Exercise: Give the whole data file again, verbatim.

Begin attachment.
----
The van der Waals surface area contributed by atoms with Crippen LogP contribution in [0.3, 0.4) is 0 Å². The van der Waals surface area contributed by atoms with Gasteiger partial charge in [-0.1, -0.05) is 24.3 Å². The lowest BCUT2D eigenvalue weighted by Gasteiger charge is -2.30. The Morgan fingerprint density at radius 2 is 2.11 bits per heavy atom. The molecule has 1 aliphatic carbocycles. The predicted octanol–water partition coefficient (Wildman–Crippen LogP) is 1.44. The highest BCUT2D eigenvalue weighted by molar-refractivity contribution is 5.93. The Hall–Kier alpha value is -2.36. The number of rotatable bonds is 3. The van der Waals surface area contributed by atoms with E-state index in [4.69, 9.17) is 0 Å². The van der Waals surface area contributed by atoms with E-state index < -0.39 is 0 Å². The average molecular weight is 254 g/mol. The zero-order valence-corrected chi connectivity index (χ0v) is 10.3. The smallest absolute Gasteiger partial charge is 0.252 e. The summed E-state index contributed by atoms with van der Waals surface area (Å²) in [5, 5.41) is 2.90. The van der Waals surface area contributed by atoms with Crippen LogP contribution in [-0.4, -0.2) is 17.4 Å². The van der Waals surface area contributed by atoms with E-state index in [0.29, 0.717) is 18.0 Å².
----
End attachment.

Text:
The van der Waals surface area contributed by atoms with Crippen LogP contribution in [0.3, 0.4) is 0 Å². The van der Waals surface area contributed by atoms with Gasteiger partial charge in [-0.1, -0.05) is 24.3 Å². The lowest BCUT2D eigenvalue weighted by Gasteiger charge is -2.30. The Morgan fingerprint density at radius 2 is 2.11 bits per heavy atom. The molecule has 1 aliphatic carbocycles. The predicted octanol–water partition coefficient (Wildman–Crippen LogP) is 1.44. The highest BCUT2D eigenvalue weighted by molar-refractivity contribution is 5.93. The Hall–Kier alpha value is -2.36. The number of rotatable bonds is 3. The van der Waals surface area contributed by atoms with E-state index in [4.69, 9.17) is 0 Å². The van der Waals surface area contributed by atoms with E-state index < -0.39 is 0 Å². The average molecular weight is 254 g/mol. The zero-order valence-corrected chi connectivity index (χ0v) is 10.3. The smallest absolute Gasteiger partial charge is 0.252 e. The summed E-state index contributed by atoms with van der Waals surface area (Å²) in [5, 5.41) is 2.90. The van der Waals surface area contributed by atoms with Crippen LogP contribution in [-0.4, -0.2) is 17.4 Å². The van der Waals surface area contributed by atoms with E-state index in [0.29, 0.717) is 18.0 Å².